You may be surprised to learn what a latecomer I am to Torchwood. I just started watching the show a few days ago – and I don’t mean just started getting caught up on the latest season, but I just watched the first two episodes from season 1 a few days ago. As a Doctor Who fan, I knew I would have to get around to it sooner or later, but I didn’t find (or make) the time until now.
I was told (by my college dean!) that the show is darker than Doctor Who, and I knew that already. In the first two episodes I’d say that it is still not as dark as the rebooted Battlestar Galactica – at least, not yet.
As I reflected on what sorts of reflections one might offer on the show’s earliest episodes from the perspective of religious studies, I was struck by the relation of its view of human-alien interaction to certain sorts of religious mythologies.
On Doctor Who, the earth is a place that the Doctor keeps coming back to. There are some glorious views and interesting spots to visit out there. But earth is the sort of place that, with all its flaws, this time lord keeps returning to. This is a great compliment to the earth, and reflects how at least many humans would like to view ourselves and our place in the universe. By way of comparison, Olympus or the heavens may be spectacular, but humans are interesting and attractive enough that the inhabitants of celestial realms of unspeakable beauty are regularly moved to descend here.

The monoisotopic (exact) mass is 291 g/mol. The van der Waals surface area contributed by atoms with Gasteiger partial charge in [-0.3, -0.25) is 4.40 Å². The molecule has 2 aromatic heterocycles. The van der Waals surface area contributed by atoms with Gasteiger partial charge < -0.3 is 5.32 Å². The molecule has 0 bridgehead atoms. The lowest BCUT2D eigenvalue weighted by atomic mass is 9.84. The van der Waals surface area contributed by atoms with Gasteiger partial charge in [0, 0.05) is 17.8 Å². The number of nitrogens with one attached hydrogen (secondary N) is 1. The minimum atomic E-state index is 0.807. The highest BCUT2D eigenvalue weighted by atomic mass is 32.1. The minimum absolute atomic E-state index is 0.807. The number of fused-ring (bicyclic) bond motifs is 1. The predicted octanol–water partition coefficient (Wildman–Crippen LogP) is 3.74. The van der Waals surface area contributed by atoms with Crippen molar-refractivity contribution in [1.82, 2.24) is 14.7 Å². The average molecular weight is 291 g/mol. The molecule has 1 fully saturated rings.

On Torchwood, Earth is like the bad neighborhood, where anything high tech has probably been stolen from somewhere else, where you might well encounter a rat, and where people go looking for drugs. As Suzie Costello puts it in “Everything Changes,” there are bound to be really beautiful places out there, but Earth instead gets weevils and other monsters. In ancient religious storytelling, this is the demon-haunted world of apocalyptic, of Gnosis and of magic. There is a beautiful realm, but to see it you would have to find a way of escaping here.
These two viewpoints differ in their assessment of the value of Earth and of humanity in its present form, but they both agree over against stories which are (perhaps unsettlingly) closer to real life, in which humans do not seem to be visited at all either by aliens or angels. Such a world, whether conceived in religious terms Deistically, atheistically, pantheistically or in some other way, many of us find it harder to inhabit. And so one can argue that Torchwood, even while taking a more negative view of life on Earth, views humanity in a manner that is more hopeful, and grants us more significance, than other views might.
A universe in which we are stuck on Tatooine as moisture farmers, with a city that can outdo all others in the galaxy when it comes to its status as “a wretched hive of scum and villainy,” is preferable to the one we live in, in which even intergalactic lowlifes have yet to show any real interest in us. Torchwood expresses the fact that we’d rather live in a bad neighborhood with problems than be alone. Religion and science fiction are both ways that people have found to comfort themselves when we encounter evidence of our relative insignificance on a cosmic scale.